Names of the Peeces.Number of each sort of Peeces.Powder due to loade each sort of Peeces one time.
Cannons.4.128.
Demy Can.6.108.
Culuerings.6.96.
Demy Culuer.8.96.
Saker.5.30.

Summe 458 pound of powder, which multiplied by 10, makes 4580 pound weight.

And it is worthy the noting, that in planting of Ordi­nance to batter or beate downe any curtaine, wall, or Cullion point, you must plant the same in 3 or 2 seuerall places at the least, frō the thing to be beaten downe; so as the said Ordinance be a pretty distance from other, vpon conuenient platformes, hauing Gabbions or Baskets, about 8 foote high, ramd full of earth conueniently pla­ced betweene each peece, to saue the Gunners and Labo­rers from the danger of the enemies shot: which Ordi­nance would be planted within 200 or 240 paces of the obiect to be ouerthrowne, if it be possible to haue con­uenient platformes and to bring them so nigh the said obiect. The which Ordinance (if so you haue made 3 [Page 68] mounts or platformes, the Ordinance from the 2 side mountes doth coine or cut out that which the Ordi­nance from the midle mount doth batter or pierce, or shake, as this draught here drawne sheweth.

[figure]

[Page 69] The best shooting to batter downe the broad side or curtaine of any wall, is to leuell something vnder the midle part of the wall, and after to shoote 2 or 3 foote higher: for the lower part being beaten downe, the height or vpper part of the said wall must fall of necessi­tie. And a speciall regard must be had to giue fire from each platforme or mount at one instant, for that the bullets beating all together, do more shake and batter the said wall, then lighting now one and then another.

In the figure or draught which I haue drawne shewing how Ordinance may be planted to ding downe or batter the broade side or curtaine of any wall, Castell or Fort, the middle Ordinance placed on the middle mount or platforme, directlie against the obiect to be beaten downe, are called the peircers, and are onely to shake and beate the wall, and the Ordinance on the two other side mounts, or plat­formes shooting something slanting, are to coyne or cut out that which the Ordinance from the middle plat­forme doth shake or loose. The Baskets ramd full of earth being placed betweene each peece of Ordinance are to defend the Gunners and Laborers from hurt of them that are besieged, as afore I haue said.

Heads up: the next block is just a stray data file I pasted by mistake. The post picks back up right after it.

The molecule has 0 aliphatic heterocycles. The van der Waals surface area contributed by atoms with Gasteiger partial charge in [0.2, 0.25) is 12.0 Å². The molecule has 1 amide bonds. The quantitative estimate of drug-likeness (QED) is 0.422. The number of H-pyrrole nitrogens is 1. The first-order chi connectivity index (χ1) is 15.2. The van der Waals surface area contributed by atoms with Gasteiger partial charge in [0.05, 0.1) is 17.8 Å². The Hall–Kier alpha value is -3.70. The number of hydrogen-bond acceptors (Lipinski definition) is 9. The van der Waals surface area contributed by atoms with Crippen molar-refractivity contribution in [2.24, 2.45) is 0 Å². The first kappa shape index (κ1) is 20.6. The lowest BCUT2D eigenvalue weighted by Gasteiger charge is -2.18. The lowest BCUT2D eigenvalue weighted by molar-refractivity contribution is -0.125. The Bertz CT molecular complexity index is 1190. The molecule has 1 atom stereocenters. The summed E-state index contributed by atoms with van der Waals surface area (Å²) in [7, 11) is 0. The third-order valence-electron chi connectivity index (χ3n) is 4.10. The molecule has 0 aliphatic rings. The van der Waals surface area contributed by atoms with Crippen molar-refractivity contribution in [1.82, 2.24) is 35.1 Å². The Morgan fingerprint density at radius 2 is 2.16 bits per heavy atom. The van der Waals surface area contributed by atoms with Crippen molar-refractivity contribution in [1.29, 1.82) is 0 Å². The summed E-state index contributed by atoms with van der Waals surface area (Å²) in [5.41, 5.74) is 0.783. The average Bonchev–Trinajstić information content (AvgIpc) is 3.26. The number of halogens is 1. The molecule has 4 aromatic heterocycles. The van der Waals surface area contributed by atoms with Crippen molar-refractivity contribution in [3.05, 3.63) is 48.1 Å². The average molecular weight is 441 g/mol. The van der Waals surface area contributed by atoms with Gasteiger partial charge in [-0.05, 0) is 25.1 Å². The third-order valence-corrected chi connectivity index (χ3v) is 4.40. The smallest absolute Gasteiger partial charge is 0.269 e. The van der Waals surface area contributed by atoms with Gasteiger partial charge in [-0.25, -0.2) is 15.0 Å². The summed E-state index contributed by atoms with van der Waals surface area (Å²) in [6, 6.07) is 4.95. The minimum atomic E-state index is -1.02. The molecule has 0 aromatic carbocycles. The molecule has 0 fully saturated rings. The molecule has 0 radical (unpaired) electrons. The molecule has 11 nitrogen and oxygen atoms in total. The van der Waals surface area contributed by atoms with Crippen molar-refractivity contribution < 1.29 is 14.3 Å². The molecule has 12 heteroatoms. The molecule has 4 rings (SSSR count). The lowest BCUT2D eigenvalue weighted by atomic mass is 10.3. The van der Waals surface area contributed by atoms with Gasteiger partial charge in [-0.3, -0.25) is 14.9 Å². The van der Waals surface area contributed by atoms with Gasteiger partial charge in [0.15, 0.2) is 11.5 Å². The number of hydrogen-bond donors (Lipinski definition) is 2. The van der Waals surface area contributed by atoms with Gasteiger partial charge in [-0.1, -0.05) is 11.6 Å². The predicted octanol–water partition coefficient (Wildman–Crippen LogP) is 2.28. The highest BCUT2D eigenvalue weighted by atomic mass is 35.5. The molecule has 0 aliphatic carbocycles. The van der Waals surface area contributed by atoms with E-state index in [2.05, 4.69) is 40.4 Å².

And further it is to be noted, that to batter the coyne or cullion point of any wall, two places is sufficient to plant your Ordinance in. Also you may batter and beate downe the wall of a Towne or Ca­stell as well by night as day, so as the enemie shall haue no time to builde vp in the night that which was dung downe in the daie, as thus: Lay your peece or peeces, to the marke in the day light, and note [Page 70] well what degree of the quadrant she lieth at, which is soone done in putting the rule of your quadrant into the peece mouth, so laid against the marke, letting a line and plummet fall to the ground from the said point of your quadrant, and at the lighting of the plummet on the ground, there driue in a stake or wooden pin; and let­ting a plumbe line fall likewise from the midle part of the taile or breech of your peece to the ground, driue there­in another stake into the ground, then stretch a line from the said 2 pinnes, so as the ends of the said line may reach 2 or 3 yards further then the pinnes at each end. And there make them fast in driuing a pin of wood or yron into the ground at each end, then bringing your peece or peeces to lie streight aboue the said line or lines so drawne (which is easily done hauing a lan­terne with a close couer) you may both charge and re­charge, and shoote aswell by night as day, according to your desire.